The Scotsburn Room

The Scotsburn Room

At our museum, even the building itself is an incredible artifact worth exploring. Built back in 1929, as the Scotsburn Creamery, it is a testament to the rich history of this area. We've gone to great lengths to preserve as much of the original architecture as possible, even after purchasing the building.

One room, in particular, has been left completely untouched - the Scotsburn Room. Here, you'll find an incredible collection of cream and milk bottles, cartons, and containers that were used by Scotsburn Dairy over the years. 

But that's not all - we've also included some of the awards and prizes earned by Scotsburn over the years.  It's a fascinating glimpse into the past, and we're thrilled to share it with you.

Honouring a Legacy

We received a fascinating new addition thanks to the generosity of Diane C. Ross and her family. They have presented the museum with a beautiful clock that features a picture of her beloved uncle Anderson MacDonald's favorite tractor.

But that's not all - Anderson MacDonald was known as the very last cream shipper in N.S. to sell cream to Scotsburn Creamery. To honor his legacy, the museum has included a special display dedicated to his life and work, and the new clock now takes pride of place in this exhibit.

Cream Day Demo

Cream Day was an incredible day filled with fascinating insights into the history of the cream industry. We were lucky enough to have Jane Morrigan share her extensive knowledge of the industry with us, and we're so grateful for the invaluable expertise she brought to the table.

Thank you to the generosity of Doug Sellers, we were even able to demonstrate the process of separating cream from milk using his top-of-the-line cream separator. It was a truly remarkable experience, and we couldn't have done it without him.

Finally, a huge shout-out to the local farm that donated enough milk for us to conduct the demo. Their contribution was absolutely invaluable, and we're incredibly grateful for their generosity. All in all, it was a day we and our visitors never forget, and we're already looking forward to learning even more about this amazing industry in this year's Cream Day event. Contact us for more information about this year's upcoming event.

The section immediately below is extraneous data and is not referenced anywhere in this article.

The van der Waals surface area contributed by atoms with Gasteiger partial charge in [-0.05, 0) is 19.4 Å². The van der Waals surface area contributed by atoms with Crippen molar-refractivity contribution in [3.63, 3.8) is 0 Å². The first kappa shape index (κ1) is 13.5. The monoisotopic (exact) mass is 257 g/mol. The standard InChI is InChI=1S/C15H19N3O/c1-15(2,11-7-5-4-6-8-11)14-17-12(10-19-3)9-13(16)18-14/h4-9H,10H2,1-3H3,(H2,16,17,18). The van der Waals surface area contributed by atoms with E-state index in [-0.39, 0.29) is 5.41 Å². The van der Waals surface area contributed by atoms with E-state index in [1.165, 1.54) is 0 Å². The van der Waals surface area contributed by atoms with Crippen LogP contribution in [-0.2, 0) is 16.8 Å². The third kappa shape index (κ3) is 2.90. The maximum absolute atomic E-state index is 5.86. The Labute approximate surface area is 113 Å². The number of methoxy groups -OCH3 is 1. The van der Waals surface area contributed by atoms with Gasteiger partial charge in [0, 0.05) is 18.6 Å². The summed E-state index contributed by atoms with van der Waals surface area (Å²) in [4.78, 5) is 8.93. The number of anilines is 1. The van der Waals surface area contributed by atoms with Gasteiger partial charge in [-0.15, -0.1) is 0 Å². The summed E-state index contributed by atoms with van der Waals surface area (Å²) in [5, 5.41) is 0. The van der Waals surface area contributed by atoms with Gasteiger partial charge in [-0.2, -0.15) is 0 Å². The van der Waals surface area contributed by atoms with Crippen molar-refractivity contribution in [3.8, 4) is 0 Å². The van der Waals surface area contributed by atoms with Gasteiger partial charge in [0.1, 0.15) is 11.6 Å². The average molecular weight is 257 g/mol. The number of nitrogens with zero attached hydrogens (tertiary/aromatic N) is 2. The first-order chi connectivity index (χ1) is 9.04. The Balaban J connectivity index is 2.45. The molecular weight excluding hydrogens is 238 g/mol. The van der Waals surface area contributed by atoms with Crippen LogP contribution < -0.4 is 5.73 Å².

Yesteryear's Decorative Butter

Picture this: it's the 18th and 19th centuries, and dairy farmers are hard at work creating delicious butter for their customers. But these farmers didn't just settle for plain old butter - no, they took things to the next level by using prints and molds to decorate their butter each day.

These molds were meticulously carved pieces of wood that gave the butter a unique, eye-catching design that was sure to stand out at local markets. Over time, customers began to learn to recognize the mark of their favorite butter and seek it out whenever they could. It was a true testament to the skill and craftsmanship of these farmers.

Primitive "David Maxwell & Sons" Pedal Butter Churn
in Action!

Scotsburn Dairy: The Story of the Century

For a century the small village of Scotsburn was responsible for producing dairy throughout eastern Canada. The name Scotsburn is still widely known as the primary ice cream company in the Maritimes. In the early twentieth century a group of farmers started a co-operative that lasted for 100 years. This is the history of the dairy and also a nod to the museum, A Walk Through Time, that has captured so much of the history in the county.